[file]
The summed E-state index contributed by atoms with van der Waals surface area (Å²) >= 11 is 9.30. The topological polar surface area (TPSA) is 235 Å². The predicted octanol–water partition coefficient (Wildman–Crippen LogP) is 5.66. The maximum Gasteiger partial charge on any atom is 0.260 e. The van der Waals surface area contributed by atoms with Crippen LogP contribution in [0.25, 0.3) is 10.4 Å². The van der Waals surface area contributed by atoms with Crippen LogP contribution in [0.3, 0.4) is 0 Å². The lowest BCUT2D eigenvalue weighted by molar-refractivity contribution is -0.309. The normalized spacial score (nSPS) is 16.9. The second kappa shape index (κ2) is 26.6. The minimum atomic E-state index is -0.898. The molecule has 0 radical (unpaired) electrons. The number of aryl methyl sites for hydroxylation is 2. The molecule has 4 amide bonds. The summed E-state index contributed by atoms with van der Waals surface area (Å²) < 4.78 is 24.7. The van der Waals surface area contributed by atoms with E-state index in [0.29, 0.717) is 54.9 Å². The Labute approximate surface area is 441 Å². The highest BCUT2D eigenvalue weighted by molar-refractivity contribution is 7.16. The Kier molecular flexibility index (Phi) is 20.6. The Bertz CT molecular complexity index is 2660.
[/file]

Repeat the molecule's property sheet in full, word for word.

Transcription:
The summed E-state index contributed by atoms with van der Waals surface area (Å²) >= 11 is 9.30. The topological polar surface area (TPSA) is 235 Å². The predicted octanol–water partition coefficient (Wildman–Crippen LogP) is 5.66. The maximum Gasteiger partial charge on any atom is 0.260 e. The van der Waals surface area contributed by atoms with Crippen LogP contribution in [0.25, 0.3) is 10.4 Å². The van der Waals surface area contributed by atoms with Crippen LogP contribution in [0.3, 0.4) is 0 Å². The lowest BCUT2D eigenvalue weighted by molar-refractivity contribution is -0.309. The normalized spacial score (nSPS) is 16.9. The second kappa shape index (κ2) is 26.6. The minimum atomic E-state index is -0.898. The molecule has 0 radical (unpaired) electrons. The number of aryl methyl sites for hydroxylation is 2. The molecule has 4 amide bonds. The summed E-state index contributed by atoms with van der Waals surface area (Å²) < 4.78 is 24.7. The van der Waals surface area contributed by atoms with E-state index in [0.29, 0.717) is 54.9 Å². The Labute approximate surface area is 441 Å². The highest BCUT2D eigenvalue weighted by molar-refractivity contribution is 7.16. The Kier molecular flexibility index (Phi) is 20.6. The Bertz CT molecular complexity index is 2660.